Factors related to use of prostate cancer screening: the Alberta Tomorrow Project.

Richardson H, Aronson KJ, James A, McGregor ES, Bryant H - Open Med (2007)

Characteristics of men who received PSA testing or screening, n (%)
© Copyright Policy - open-access
Related In: Results  -  Collection

License
Show All Figures
getmorefigures.php?uid=PMC2801912&req=5

table1: Characteristics of men who received PSA testing or screening, n (%)
Mentions: Of the 2136 men in the Tomorrow Project who were 50 years of age or older, 171 (8%) did not know whether they had ever had a PSA test and were excluded from the analyses. Of the remaining 1965, 949 (48%) had never had a PSA test, while 1016 (52 %) had received one or more PSA tests in their lifetime. Of those 1016, there were 426 (42%) who had at least one PSA test because of specific indications that may be related to prostate cancer risk (i.e., possible urological symptoms, enlarged prostate or surgery of the prostate, family history of prostate cancer, or follow-up of a previous problem)(see Table 1). The remaining 590 (58%) responded that they had their most recent PSA test because of their age or because it was part of their regular check-up with their physician.

Bottom Line: Variables independently associated with recent PSA screening for prostate cancer in this population include older age (>/= 65 versus < 55 years: adjusted odds ratio [OR] 2.60; 95% confidence interval [CI] 1.77-3.83), higher income (>/= $80,000 versus < $20,000, OR 1.97; 95% CI 1.09-3.55), region of health care delivery, perception of health status (good versus excellent health status; OR 0.65, CI 0.43-0.96], increased number of chronic health conditions (OR 1.73, 95% CI 1.10-2.71), and history of colorectal cancer screening with fecal occult blood test (OR 2.21; 95% CI 1.73-2.83).An increasing proportion of men in Alberta are receiving a PSA test.A number of significant predictors of having a PSA test were identified, suggesting that factors other than having a clinical indication for prostate disease can influence decisions about PSA screening.

View Article: PubMed Central - HTML - PubMed

ABSTRACT

Background: Very few data are available on the determinants of PSA testing in Canada, and it is a matter of debate whether prostate-specific antigen (PSA) screening in asymptomatic men age 50 and older with no risk factors for prostate cancer is useful. If PSA screening is introduced into the periodic health examination, it will be important to know what factors influence its use.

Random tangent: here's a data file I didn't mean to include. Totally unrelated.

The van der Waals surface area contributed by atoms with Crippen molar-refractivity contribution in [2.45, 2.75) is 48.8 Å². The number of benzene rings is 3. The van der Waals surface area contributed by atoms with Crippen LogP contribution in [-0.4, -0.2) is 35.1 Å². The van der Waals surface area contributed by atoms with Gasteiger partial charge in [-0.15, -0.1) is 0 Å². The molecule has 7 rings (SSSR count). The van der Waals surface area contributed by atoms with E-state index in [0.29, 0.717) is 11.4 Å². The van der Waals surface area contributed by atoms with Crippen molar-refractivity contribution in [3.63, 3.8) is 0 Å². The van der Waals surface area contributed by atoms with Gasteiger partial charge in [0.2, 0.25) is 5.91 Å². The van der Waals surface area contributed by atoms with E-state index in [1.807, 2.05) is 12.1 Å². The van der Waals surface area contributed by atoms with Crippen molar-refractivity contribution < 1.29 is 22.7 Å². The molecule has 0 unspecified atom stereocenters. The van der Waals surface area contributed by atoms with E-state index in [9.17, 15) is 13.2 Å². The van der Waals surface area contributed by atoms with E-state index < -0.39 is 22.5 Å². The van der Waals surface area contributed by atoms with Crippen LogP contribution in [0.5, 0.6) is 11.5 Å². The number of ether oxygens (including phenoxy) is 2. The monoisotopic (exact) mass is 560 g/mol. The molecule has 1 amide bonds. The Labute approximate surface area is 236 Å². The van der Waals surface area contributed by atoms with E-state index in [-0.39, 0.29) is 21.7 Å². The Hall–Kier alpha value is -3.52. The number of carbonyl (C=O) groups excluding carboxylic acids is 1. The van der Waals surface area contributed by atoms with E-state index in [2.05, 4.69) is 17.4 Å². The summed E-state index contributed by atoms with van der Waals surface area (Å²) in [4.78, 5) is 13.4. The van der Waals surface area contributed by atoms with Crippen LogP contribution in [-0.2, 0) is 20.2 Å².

Objectives: The purpose of this study is to determine the factors associated with PSA testing among asymptomatic men age 50 and older participating in the Tomorrow Project in Alberta.

Methods: The Tomorrow Project is a population-based cohort study with over 11,000 participants accrued in Alberta since February 2003. Information was collected on medical history, sociodemographic factors, health status and lifestyle characteristics. This analysis includes 2136 men 50 years of age and older. The independent association between various factors and recent PSA screening is estimated using logistic regression.

Results: Approximately 50% of of the study group had received one or more PSA tests in their lifetime. Of these, 58% were asymptomatic for prostate disease at the time of their most recent PSA test. Variables independently associated with recent PSA screening for prostate cancer in this population include older age (>/= 65 versus < 55 years: adjusted odds ratio [OR] 2.60; 95% confidence interval [CI] 1.77-3.83), higher income (>/= $80,000 versus < $20,000, OR 1.97; 95% CI 1.09-3.55), region of health care delivery, perception of health status (good versus excellent health status; OR 0.65, CI 0.43-0.96], increased number of chronic health conditions (OR 1.73, 95% CI 1.10-2.71), and history of colorectal cancer screening with fecal occult blood test (OR 2.21; 95% CI 1.73-2.83).

Conclusions: An increasing proportion of men in Alberta are receiving a PSA test. A number of significant predictors of having a PSA test were identified, suggesting that factors other than having a clinical indication for prostate disease can influence decisions about PSA screening.

No MeSH data available.


Related in: MedlinePlus